Bears should play it safe with Cutler

It's not often Chicago has a quarterback controversy. You need two to have a dilemma and the Bears historically are lucky the years they have one worth fussing over.

But what they've got now isn't choosing between Craig Krenzel and Chad Hutchinson, or Shane Matthews and Cade McNown midway through a dead season.

One week after being lights out during a relief appearance in Washington, Josh McCown very possibly saved the season in Green Bay on Monday night. The offense looked more certain as the game progressed, and increasingly confident, surely emboldened by the fourth-down conversion late.

But Jay Cutler, the closest thing the Bears have had to a franchise quarterback since Jim McMahon was traded away 25 years ago, reportedly says he's healthy enough to come back now, to practice this week and start Sunday against the Lions.

The Bears, considering they still have to figure out what to do about Cutler long term, need him to play as many snaps as he can the remainder of the season. Signing a quarterback to a $100 million deal is only the most important decision a franchise can make.

So there's the immediate matter of what's in the best interest of beating the Lions ... and the big-picture concern of what's in the best interest of the franchise not just now but for the next four to five seasons. And it's not an easy call.

McCown helped lay 41 points on the Redskins, then threw a pair of touchdowns to help beat the Packers. McCown has thrown three touchdowns in those two games, no interceptions and has a passer rating of 100.2. He's rushed five times (three of them for first downs) for 53 yards. McCown hasn't fumbled. He's decisive with the ball, has taken just two sacks and generally makes you wonder whether the Bears are better suited to face the Lions with Cutler back in the lineup or with McCown staying in the lineup.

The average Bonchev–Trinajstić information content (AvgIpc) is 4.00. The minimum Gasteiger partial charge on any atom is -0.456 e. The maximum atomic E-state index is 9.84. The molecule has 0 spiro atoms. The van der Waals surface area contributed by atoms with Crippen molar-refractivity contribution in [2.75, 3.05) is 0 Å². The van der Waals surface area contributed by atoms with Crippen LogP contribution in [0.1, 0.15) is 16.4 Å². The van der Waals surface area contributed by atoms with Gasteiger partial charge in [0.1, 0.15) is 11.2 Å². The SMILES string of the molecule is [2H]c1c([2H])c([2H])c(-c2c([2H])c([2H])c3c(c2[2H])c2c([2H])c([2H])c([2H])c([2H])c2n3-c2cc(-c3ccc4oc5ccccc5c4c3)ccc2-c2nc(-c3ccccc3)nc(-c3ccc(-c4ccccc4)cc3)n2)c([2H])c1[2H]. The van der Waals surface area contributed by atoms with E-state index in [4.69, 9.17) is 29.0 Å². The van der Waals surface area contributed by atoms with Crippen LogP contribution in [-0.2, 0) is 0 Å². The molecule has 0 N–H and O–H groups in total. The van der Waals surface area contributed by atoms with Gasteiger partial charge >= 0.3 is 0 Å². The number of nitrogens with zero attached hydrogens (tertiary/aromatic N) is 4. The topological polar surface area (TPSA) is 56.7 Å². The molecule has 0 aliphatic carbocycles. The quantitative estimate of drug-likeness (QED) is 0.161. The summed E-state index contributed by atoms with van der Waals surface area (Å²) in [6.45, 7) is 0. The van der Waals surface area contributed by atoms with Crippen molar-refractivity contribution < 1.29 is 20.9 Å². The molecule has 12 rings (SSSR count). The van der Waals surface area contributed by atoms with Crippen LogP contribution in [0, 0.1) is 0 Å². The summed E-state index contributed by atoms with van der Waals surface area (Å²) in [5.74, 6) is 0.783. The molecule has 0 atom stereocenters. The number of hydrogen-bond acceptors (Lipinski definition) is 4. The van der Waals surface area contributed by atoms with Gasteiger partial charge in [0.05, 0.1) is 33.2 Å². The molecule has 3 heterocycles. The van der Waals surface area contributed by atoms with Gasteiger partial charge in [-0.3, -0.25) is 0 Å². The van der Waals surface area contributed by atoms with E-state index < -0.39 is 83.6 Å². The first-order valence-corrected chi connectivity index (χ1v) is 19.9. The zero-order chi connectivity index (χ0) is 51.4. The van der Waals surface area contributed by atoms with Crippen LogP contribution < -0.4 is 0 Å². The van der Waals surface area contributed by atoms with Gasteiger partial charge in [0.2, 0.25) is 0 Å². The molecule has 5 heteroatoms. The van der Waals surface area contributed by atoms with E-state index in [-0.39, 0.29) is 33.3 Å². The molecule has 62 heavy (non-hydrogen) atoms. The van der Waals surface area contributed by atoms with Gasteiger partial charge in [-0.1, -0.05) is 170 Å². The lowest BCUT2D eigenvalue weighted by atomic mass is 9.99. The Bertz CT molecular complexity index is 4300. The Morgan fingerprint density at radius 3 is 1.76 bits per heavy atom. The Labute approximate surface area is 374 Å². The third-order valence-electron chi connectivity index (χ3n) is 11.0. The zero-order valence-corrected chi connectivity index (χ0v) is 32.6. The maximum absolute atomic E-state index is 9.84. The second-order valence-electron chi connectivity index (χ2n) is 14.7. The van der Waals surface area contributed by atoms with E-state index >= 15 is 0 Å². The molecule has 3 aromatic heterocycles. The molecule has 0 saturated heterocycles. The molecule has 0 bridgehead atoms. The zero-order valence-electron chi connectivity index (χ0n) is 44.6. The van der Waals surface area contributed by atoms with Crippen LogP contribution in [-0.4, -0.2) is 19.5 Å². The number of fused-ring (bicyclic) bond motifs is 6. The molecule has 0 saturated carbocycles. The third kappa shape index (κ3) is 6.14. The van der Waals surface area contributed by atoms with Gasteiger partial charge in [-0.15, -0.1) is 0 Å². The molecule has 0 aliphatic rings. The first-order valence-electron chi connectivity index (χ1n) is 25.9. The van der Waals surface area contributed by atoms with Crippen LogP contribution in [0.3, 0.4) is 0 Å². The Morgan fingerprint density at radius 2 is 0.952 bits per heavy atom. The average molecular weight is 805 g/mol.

It's admirable Cutler has worked so hard to come back in less than half the time projected, and if the backup this time around was Caleb Hanie or Jonathan Quinn you'd rush Cutler back as quickly as the doctors allowed, given the tie at the top of the division between the Bears, Packers and Lions.

But McCown ain't Hanie. And Cutler is coming back from a groin injury, perhaps the most nagging injury an athlete can have in any sport. Do you really want to expose your franchise quarterback, the guy you could be about to invest $100 million in, to tangle with Ndamukong Suh so soon after suffering a groin injury? Have we learned nothing from 18 months of talking about Derrick Rose? Haven't we learned it's hard enough to play the position healthy, and that the Bears should take every precaution to make sure Cutler is ready and then some before they put him back out there?

I'd start McCown against the Lions, and I'd have Cutler warming up in the bullpen with no reservation about having a quick hook.

You can start McCown and bring in Cutler with no disruption; Cutler is going back in the starting lineup at some point. You cannot bring McCown in to replace Cutler without all the drama that comes with a real quarterback controversy.